Dan encourages her to make friends and so she travels as far as next door where she meets Gloria, a spicy Jewish housewife who enjoys a good martini and an even better slice of gossip. But soon after their meeting, Gloria hitches a plane to Paris with her girlfriends, leaving M.J. without the neighborly advice she’d wanted to become accustomed to, leaving a gift propped up on her doorstep instead.
Gloria has left her spot in the Dirty Book Club to M.J., just as her friends have left their spots to a woman of their own choosing. There are a couple of rules, the first one being — you’re either all in or you’re all out, and it takes some convincing to get everyone to stay on board. But secret meetings in a curious bookstore partnered with prosecco and hidden letters placed delicately in each book means M.J. will have something to get her out of the house at least one night a month, and she’s not willing to let the other girls just give up without a fight.
Addie, the promiscuous bombshell who’d rather spend her time flagging down her latest conquest really hates the idea. Britt, the real-estate agent with twins and a lazy husband dragging her down doesn’t see the point. Jules, an event planner and liaison of love for a hotel, who can’t seem to solidify love for herself, could be on board if the others were there with her. It takes a little persuasion and a lot of alcohol, but M.J. plows ahead.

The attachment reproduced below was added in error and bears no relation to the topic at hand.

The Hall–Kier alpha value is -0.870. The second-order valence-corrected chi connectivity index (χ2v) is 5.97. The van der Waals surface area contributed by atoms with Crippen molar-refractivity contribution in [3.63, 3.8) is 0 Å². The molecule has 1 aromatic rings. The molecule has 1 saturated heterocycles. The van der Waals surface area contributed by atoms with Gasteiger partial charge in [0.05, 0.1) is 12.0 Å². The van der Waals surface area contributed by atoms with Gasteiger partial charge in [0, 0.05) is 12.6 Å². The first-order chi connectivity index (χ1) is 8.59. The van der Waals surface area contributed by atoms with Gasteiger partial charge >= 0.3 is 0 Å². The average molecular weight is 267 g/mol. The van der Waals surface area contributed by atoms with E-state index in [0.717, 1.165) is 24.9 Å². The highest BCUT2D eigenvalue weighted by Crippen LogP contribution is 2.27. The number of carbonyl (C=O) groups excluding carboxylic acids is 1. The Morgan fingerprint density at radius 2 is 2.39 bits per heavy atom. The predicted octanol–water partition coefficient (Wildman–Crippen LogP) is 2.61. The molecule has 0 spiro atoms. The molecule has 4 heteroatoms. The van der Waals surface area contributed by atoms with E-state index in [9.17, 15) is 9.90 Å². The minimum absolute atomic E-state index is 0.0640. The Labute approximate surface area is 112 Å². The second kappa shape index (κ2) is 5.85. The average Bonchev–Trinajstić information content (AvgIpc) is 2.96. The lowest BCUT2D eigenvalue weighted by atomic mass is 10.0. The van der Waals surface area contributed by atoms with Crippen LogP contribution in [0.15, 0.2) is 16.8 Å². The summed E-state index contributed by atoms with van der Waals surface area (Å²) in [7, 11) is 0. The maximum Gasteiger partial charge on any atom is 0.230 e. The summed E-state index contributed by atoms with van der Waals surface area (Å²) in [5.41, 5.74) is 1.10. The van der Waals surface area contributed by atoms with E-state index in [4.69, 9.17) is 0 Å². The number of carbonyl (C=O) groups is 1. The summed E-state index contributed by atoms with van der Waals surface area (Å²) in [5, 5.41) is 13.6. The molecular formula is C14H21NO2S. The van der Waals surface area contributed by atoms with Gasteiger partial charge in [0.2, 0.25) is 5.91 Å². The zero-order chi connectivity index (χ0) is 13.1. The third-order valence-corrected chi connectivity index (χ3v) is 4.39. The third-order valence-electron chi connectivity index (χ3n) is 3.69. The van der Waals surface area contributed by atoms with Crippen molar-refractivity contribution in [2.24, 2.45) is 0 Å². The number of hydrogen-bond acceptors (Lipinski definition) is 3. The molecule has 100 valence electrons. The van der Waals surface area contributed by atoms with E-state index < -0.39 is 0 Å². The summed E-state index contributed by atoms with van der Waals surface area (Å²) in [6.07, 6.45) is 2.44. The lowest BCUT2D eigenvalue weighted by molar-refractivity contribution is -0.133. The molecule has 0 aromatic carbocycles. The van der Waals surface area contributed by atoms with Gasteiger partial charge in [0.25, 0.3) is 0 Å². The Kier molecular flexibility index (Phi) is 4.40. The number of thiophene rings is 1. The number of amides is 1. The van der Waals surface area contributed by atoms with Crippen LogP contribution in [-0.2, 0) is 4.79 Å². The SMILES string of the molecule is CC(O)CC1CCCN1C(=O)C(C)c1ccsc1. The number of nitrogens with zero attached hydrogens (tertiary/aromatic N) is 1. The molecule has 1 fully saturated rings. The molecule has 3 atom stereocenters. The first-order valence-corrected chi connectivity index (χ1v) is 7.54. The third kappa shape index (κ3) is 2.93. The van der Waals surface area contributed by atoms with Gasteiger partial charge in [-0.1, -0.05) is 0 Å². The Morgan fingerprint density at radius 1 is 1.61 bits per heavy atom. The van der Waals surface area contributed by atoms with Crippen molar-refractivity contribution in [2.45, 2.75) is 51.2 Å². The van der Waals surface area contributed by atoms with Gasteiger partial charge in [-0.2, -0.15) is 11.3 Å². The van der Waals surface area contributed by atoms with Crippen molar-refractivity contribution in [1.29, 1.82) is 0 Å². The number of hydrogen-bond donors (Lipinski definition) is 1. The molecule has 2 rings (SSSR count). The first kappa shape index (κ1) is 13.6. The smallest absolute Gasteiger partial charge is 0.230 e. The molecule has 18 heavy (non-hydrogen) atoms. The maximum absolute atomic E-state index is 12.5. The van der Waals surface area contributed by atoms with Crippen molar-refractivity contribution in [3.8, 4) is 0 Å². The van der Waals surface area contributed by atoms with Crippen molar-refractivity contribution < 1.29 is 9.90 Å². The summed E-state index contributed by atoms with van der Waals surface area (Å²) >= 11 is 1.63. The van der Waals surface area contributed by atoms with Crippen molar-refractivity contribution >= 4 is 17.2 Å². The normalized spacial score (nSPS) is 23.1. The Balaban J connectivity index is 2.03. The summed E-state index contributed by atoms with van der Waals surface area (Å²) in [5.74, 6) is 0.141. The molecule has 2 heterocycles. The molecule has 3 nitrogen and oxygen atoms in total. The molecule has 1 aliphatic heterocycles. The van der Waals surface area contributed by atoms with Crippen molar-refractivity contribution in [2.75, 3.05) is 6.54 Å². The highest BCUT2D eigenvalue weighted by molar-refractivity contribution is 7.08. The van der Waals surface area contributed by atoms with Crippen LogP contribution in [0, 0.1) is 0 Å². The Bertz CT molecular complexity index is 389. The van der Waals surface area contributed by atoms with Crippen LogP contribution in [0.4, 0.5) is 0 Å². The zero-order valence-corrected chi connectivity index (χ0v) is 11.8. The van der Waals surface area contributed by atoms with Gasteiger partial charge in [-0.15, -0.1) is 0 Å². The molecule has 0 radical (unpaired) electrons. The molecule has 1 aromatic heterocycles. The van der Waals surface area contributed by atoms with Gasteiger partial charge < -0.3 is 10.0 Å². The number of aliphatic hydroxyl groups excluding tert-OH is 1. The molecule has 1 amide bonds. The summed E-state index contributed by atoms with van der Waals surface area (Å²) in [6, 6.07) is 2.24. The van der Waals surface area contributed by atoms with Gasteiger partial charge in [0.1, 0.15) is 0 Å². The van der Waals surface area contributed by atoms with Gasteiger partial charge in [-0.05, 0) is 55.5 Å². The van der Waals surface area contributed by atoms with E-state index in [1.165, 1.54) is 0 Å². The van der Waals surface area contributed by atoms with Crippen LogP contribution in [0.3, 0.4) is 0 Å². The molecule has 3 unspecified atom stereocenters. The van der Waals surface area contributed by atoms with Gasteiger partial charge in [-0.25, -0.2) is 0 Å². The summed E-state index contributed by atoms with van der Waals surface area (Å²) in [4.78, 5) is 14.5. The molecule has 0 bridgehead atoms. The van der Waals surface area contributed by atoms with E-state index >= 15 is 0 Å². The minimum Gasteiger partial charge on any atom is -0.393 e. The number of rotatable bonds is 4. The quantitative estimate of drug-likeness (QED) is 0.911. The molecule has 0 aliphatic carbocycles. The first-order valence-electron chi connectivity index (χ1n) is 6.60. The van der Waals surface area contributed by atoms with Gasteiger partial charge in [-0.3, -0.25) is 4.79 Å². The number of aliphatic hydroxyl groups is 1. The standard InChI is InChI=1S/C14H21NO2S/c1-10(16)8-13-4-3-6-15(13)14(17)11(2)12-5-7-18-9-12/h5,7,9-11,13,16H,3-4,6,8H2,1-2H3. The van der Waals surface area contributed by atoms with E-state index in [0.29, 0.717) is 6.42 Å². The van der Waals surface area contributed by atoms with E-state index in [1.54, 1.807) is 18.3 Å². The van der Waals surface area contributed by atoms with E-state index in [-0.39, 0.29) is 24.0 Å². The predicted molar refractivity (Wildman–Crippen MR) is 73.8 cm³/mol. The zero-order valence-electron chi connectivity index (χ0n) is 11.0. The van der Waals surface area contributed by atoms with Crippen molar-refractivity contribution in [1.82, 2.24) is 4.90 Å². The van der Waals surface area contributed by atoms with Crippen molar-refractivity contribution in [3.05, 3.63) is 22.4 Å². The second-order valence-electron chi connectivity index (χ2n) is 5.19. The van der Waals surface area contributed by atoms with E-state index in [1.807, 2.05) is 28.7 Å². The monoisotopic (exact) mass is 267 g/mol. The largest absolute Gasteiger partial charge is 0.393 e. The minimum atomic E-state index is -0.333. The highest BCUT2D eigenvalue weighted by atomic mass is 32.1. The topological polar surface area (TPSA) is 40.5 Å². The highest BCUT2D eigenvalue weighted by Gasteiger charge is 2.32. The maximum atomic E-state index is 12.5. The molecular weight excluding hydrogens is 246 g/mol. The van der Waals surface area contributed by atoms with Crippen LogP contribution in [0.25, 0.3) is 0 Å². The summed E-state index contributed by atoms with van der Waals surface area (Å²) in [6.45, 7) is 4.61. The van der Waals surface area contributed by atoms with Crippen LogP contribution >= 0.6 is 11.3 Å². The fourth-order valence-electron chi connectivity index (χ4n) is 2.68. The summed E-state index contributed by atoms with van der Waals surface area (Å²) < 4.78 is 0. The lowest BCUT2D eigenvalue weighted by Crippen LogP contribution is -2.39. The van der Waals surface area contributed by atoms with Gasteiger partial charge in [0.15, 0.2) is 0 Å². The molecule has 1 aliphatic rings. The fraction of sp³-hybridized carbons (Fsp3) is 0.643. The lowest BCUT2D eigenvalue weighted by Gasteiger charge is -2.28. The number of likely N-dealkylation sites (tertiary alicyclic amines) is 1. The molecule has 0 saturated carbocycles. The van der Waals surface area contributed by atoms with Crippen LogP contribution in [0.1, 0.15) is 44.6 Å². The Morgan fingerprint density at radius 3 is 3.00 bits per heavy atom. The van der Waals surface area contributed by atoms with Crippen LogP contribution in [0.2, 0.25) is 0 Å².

The four women grudgingly agree to meet once a month on the full moon and discuss their books, and maybe allow their fellow girlfriends into a slice of their lives.
The Dirty Book Club is the first adult novel by famed YA author, Lisi Harrison. The self-proclaimed participant in a dirty book club of her own, Harrison is best known for her mid-grade series The Clique and Monster High.
While I absolutely adored the premise and the beginning promises of the book, I found myself so let down as the chapters began to melt into one another. The characters were at times so hard to relate to and sometimes to even like. I found myself baffled at more than a few of their choices, which were a combination of predictable and non-sensical, almost as if the author could tell that she was making the women too mundane and as a result, fruitlessly attempted to spice them up with subplots that went nowhere. I was most interested by the first group of women, the founders of The Dirty Book Club, but despite the hint that there would be more of them and a greater depth to their stories, it all fell short. Deciding to throw in unemotional and disconnected letters by way of forming relationships with their predecessors seemed silly, and at times made a mockery of real issues. The ending felt rushed and forced, which was really a shame, as I felt that there was so much to dive into with the characters and their lives were so worthy of a build, to just end it the way it did seemed strange and realistically unresolved.
In the end, so much was left on the table and to be desired, and so I was left disappointed. I have to regretfully give this book 3 out of 5 stars. I had such high hopes those first few chapters, but The Dirty Book Club didn’t grow the way I so desperately wanted it to.